In mathematics and signal processing, an analytic signal is a complex-valued function that has no negative frequency components. The real and imaginary parts of an analytic signal are real-valued functions related to each other by the Hilbert transform.
The analytic representation of a real-valued function is an analytic signal, comprising the original function and its Hilbert transform. This representation facilitates many mathematical manipulations. The basic idea is that the negative frequency components of the Fourier transform (or spectrum) of a real-valued function are superfluous, due to the Hermitian symmetry of such a spectrum. These negative frequency components can be discarded with no loss of information, provided one is willing to deal with a complex-valued function instead. That makes certain attributes of the function more accessible and facilitates the derivation of modulation and demodulation techniques, such as single-sideband.
As long as the manipulated function has no negative frequency components (that is, it is still analytic), the conversion from complex back to real is just a matter of discarding the imaginary part. The analytic representation is a generalization of the phasor concept: while the phasor is restricted to time-invariant amplitude, phase, and frequency, the analytic signal allows for time-variable parameters.
If is a real-valued function with Fourier transform , then the transform has Hermitian symmetry about the axis:
where is the complex conjugate of . The function:
contains only the non-negative frequency components of . And the operation is reversible, due to the Hermitian symmetry of :
The analytic signal of is the inverse Fourier transform of :
Noting that this can also be expressed as a filtering operation that directly removes negative frequency components:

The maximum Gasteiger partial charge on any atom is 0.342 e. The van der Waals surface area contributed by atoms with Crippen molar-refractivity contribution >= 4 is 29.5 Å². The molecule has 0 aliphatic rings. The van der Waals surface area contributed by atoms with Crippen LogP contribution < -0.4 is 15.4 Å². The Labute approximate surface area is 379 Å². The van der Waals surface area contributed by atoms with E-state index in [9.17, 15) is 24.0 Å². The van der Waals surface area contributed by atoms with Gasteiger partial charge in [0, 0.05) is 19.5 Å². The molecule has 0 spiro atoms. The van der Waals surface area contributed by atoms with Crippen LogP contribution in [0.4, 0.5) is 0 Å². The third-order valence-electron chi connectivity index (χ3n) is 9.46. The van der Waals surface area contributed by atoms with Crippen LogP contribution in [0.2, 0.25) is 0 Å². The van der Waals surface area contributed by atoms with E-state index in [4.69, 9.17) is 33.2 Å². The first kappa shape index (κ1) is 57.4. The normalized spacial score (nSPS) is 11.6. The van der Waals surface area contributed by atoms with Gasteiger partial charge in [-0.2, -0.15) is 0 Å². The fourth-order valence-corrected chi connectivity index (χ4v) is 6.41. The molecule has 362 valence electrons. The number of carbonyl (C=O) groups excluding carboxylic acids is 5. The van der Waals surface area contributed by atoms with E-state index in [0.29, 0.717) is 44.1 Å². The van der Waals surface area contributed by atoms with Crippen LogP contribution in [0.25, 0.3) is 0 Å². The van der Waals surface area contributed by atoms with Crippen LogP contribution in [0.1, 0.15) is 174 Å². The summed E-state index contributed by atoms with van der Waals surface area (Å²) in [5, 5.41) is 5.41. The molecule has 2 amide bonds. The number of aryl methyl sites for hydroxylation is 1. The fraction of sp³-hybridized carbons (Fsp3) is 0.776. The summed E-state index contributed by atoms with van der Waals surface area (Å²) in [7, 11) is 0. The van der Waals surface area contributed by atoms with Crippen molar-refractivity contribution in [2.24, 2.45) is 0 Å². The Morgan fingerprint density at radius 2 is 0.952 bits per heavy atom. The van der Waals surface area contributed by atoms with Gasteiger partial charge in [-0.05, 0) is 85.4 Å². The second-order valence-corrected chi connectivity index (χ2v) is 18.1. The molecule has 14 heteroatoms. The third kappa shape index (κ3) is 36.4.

Negative frequency components
Since , restoring the negative frequency components is a simple matter of discarding which may seem counter-intuitive. We can also note that the complex conjugate comprises only the negative frequency components. And therefore restores the suppressed positive frequency components. Another viewpoint is that the imaginary component in either case is a term that subtracts frequency components from s(t). The operator removes the subtraction, giving the appearance of adding new components.
- The third equality is Euler's formula.
A corollary of Euler's formula is In general, the analytic representation of a simple sinusoid is obtained by expressing it in terms of complex-exponentials, discarding the negative frequency component, and doubling the positive frequency component. And the analytic representation of a sum of sinusoids is the sum of the analytic representations of the individual sinusoids.
Here we use Euler's formula to identify and discard the negative frequency.
This is another example of using the Hilbert transform method to remove negative frequency components. We note that nothing prevents us from computing for a complex-valued . But it might not be a reversible representation, because the original spectrum is not symmetrical in general. So except for this example, the general discussion assumes real-valued .
- , where .
Instantaneous amplitude and phase
An analytic signal can also be expressed in polar coordinates:
where the following time-variant quantities are introduced:
- is called the instantaneous amplitude or the envelope;
- is called the instantaneous phase or phase angle.
In the accompanying diagram, the blue curve depicts and the red curve depicts the corresponding .
The time derivative of the unwrapped instantaneous phase has units of radians/second, and is called the instantaneous angular frequency:
The instantaneous amplitude, and the instantaneous phase and frequency are in some applications used to measure and detect local features of the signal. Another application of the analytic representation of a signal relates to demodulation of modulated signals. The polar coordinates conveniently separate the effects of amplitude modulation and phase (or frequency) modulation, and effectively demodulates certain kinds of signals.